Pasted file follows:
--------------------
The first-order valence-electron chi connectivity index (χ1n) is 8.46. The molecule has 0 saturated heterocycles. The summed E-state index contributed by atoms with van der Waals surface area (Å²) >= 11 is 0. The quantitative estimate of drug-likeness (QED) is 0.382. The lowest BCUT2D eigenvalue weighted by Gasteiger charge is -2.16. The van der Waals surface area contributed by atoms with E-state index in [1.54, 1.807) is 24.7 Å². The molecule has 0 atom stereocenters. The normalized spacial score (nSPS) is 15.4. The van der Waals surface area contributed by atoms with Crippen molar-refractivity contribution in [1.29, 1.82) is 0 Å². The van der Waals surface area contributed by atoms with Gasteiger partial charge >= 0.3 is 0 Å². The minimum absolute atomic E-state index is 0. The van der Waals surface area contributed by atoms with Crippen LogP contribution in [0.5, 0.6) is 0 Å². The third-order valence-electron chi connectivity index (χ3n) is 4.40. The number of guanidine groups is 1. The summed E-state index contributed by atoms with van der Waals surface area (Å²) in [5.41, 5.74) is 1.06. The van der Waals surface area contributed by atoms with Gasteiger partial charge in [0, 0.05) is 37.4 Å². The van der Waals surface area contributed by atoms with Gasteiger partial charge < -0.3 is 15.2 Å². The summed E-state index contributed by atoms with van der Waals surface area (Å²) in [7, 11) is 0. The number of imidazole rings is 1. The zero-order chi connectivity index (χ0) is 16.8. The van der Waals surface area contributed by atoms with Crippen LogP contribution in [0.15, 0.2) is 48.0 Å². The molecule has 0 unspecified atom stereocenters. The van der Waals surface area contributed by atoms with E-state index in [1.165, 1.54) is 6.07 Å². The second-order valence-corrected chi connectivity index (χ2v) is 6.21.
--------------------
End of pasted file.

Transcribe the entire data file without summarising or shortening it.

The first-order valence-electron chi connectivity index (χ1n) is 8.46. The molecule has 0 saturated heterocycles. The summed E-state index contributed by atoms with van der Waals surface area (Å²) >= 11 is 0. The quantitative estimate of drug-likeness (QED) is 0.382. The lowest BCUT2D eigenvalue weighted by Gasteiger charge is -2.16. The van der Waals surface area contributed by atoms with E-state index in [1.54, 1.807) is 24.7 Å². The molecule has 0 atom stereocenters. The normalized spacial score (nSPS) is 15.4. The van der Waals surface area contributed by atoms with Crippen molar-refractivity contribution in [1.29, 1.82) is 0 Å². The van der Waals surface area contributed by atoms with Gasteiger partial charge >= 0.3 is 0 Å². The minimum absolute atomic E-state index is 0. The van der Waals surface area contributed by atoms with Crippen LogP contribution in [0.5, 0.6) is 0 Å². The third-order valence-electron chi connectivity index (χ3n) is 4.40. The number of guanidine groups is 1. The summed E-state index contributed by atoms with van der Waals surface area (Å²) in [5.41, 5.74) is 1.06. The van der Waals surface area contributed by atoms with Gasteiger partial charge in [0, 0.05) is 37.4 Å². The van der Waals surface area contributed by atoms with Gasteiger partial charge < -0.3 is 15.2 Å². The summed E-state index contributed by atoms with van der Waals surface area (Å²) in [7, 11) is 0. The number of imidazole rings is 1. The zero-order chi connectivity index (χ0) is 16.8. The van der Waals surface area contributed by atoms with Crippen LogP contribution in [0.15, 0.2) is 48.0 Å². The molecule has 0 unspecified atom stereocenters. The van der Waals surface area contributed by atoms with E-state index in [1.165, 1.54) is 6.07 Å². The second-order valence-corrected chi connectivity index (χ2v) is 6.21.